Remarks at a Democratic National Committee Brunch in Aspen
Thank you, Fred. First I'd like to thank Fred and Lisa for welcoming us into their modest little home. [Laughter] I live in public housing, myself. [Laughter] I want to thank Roy Romer for the wonderful job he's done as the general chair of our party and also as the Governor of this magnificent State. I thank all the members of the Democratic Party's hierarchy here today, Len Barrack and others who are here. But I want to especially thank all of you who have been part of this weekend.
Most of you have already heard me give two talks, and at least I've had a night's sleep now, but I don't want to make you go through it all again. I would like to make a couple of points very briefly.
First of all, I want to make explicit what Fred said. You should all feel some sense of personal responsibility for the buoyant economy, for the lessening social problems of our country, for the role that the United States has been able to play in advancing the cause of peace and freedom and security in the world.
So many of you said something nice to me yesterday about our trip to China, which would not have been possible had I not been elected and reelected. And I think we have the right policy there, where we're trying to advance both our security partnership and our economic interests and still stick up for democracy and freedom that we all believe in. You are responsible for that.
The second point I want to make, very briefly—it looks like the rain is coming again—is that in these elections, we're going to try to elect more Democrats to the House, to the Senate, and to the Governor's office. We're going to try to defend the incumbents that are up for reelection. I honestly believe, and any major national survey will show, that nearly two-thirds of the American people agree with us on virtually every significant question. And the attacks that Republicans have raised against Democrats—that we were weak on the economy; we couldn't be trusted on the deficit; we never met a tax we didn't like; we were weak on welfare and crime; we couldn't be trusted with foreign policy—all that has no salience anymore.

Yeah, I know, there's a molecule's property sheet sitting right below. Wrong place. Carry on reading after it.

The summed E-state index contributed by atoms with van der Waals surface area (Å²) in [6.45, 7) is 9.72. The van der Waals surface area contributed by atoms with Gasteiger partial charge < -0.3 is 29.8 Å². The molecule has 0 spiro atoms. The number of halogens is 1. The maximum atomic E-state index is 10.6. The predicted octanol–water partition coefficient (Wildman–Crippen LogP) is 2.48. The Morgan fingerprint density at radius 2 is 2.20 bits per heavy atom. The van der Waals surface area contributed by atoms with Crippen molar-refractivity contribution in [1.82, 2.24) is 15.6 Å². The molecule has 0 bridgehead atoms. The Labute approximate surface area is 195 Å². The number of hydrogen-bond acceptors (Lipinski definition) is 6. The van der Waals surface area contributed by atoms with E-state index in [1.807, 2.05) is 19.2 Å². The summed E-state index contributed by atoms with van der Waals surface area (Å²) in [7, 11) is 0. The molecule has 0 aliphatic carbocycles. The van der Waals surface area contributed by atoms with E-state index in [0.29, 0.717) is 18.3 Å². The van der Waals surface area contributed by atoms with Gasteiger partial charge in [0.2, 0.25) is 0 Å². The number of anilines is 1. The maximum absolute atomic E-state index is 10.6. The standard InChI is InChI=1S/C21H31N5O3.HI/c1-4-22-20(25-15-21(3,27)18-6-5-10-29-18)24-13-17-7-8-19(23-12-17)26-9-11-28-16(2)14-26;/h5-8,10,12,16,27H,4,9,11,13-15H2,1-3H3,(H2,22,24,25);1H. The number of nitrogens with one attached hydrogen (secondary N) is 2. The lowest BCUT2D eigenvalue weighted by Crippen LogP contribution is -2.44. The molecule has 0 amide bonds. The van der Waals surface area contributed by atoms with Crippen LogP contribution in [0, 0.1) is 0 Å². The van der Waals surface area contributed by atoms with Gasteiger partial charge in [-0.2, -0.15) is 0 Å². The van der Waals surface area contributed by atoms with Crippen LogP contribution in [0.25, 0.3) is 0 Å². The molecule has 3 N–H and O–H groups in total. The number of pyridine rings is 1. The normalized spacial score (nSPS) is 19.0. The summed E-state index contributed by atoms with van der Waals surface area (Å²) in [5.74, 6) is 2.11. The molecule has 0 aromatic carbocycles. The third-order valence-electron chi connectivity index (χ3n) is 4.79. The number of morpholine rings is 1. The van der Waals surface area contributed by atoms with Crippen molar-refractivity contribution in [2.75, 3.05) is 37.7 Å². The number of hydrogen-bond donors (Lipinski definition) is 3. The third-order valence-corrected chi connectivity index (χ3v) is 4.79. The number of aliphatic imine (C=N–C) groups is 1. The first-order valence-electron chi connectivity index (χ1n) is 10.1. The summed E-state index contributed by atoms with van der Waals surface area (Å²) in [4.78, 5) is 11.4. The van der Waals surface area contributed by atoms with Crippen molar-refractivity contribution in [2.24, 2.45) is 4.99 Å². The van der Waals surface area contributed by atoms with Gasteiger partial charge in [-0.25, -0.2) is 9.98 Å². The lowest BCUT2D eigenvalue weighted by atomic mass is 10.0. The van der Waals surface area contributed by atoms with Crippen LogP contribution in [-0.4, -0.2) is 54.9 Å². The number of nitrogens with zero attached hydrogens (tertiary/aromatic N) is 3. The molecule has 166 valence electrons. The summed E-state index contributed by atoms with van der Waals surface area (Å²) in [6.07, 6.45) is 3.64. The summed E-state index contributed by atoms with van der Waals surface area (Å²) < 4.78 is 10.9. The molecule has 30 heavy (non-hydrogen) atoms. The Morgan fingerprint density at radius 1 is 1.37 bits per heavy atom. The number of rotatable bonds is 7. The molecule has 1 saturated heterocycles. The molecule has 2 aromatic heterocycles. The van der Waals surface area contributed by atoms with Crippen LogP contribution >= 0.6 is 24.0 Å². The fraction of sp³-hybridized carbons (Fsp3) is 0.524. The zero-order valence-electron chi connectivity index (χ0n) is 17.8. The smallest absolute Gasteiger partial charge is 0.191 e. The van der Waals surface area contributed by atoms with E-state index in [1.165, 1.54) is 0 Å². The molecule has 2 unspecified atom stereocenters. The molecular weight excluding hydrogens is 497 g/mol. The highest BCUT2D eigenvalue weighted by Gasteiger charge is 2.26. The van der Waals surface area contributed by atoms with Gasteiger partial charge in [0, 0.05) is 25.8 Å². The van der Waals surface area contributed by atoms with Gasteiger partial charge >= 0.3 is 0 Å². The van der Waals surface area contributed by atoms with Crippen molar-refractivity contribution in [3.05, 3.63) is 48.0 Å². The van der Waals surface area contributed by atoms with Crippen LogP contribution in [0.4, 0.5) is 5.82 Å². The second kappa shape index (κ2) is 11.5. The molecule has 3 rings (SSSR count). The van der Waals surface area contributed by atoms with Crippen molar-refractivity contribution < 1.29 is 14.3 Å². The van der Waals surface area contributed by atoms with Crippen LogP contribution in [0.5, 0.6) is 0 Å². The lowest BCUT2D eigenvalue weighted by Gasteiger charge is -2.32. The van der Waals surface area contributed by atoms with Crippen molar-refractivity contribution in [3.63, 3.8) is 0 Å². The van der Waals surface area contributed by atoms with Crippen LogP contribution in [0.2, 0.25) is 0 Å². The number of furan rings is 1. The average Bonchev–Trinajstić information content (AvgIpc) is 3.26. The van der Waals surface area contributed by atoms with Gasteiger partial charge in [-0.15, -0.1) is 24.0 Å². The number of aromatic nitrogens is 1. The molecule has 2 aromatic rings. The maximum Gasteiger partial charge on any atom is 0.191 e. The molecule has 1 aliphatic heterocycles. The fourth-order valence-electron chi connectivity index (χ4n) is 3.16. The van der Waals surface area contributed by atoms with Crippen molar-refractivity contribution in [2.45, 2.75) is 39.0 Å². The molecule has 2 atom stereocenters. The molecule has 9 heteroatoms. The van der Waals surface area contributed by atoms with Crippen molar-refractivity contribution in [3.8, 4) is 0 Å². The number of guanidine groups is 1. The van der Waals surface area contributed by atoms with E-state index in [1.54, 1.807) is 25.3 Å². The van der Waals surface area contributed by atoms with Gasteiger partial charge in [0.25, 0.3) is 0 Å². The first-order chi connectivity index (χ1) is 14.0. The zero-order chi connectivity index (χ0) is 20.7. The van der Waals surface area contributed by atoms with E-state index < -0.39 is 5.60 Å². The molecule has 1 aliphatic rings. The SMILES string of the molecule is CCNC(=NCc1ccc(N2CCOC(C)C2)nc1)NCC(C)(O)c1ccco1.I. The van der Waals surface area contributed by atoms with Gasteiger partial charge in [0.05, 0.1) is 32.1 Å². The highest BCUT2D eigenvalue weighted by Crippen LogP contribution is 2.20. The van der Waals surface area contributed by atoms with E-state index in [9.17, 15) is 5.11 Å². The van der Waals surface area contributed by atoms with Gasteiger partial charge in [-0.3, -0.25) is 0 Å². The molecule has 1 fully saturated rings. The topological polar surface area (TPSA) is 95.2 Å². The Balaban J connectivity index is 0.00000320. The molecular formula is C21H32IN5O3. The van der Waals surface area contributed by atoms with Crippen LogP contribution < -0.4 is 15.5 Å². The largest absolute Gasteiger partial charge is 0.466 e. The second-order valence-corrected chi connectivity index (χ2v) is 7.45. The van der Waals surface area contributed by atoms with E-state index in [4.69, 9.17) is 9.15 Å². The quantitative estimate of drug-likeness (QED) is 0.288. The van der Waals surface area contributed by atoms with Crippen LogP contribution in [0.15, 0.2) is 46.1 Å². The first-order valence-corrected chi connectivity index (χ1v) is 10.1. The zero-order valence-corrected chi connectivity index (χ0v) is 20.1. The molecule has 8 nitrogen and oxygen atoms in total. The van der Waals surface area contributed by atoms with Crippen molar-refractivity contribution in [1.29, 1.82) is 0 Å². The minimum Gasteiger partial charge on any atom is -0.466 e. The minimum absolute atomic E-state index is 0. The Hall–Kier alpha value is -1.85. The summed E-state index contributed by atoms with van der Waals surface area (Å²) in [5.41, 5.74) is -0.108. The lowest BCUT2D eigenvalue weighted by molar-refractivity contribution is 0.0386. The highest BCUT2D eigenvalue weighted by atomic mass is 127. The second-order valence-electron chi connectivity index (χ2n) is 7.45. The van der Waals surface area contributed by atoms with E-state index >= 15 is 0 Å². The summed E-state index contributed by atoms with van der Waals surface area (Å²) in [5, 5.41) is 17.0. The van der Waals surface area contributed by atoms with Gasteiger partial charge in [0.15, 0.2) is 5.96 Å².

So, if we can convince the American people that by electing more Members to the House and Senate, they can have more of the progress they like instead of the partisanship they deplore in Washington day-in and day-out—instead of letting them get carried away by the kind of emotional, negative, but unfortunately very powerful tactics that our adversaries used in the last 2 or 3 weeks of every election—you can take pride that the next 2 years can produce even more progress than the last 6 have. That's what I want you to think about. That's what you've been here for. And I am profoundly grateful. Thank you very much.
Now show everybody the Democrats have enough sense to get in out of the rain. [Laughter]
NOTE: The President spoke at 12:10 p.m. at a private residence. In his remarks, he referred to Fred and Lisa Baron, dinner hosts; and Leonard Barrack, national finance chair, Democratic National Committee.
William J. Clinton, Remarks at a Democratic National Committee Brunch in Aspen Online by Gerhard Peters and John T. Woolley, The American Presidency Project https://www.presidency.ucsb.edu/node/226493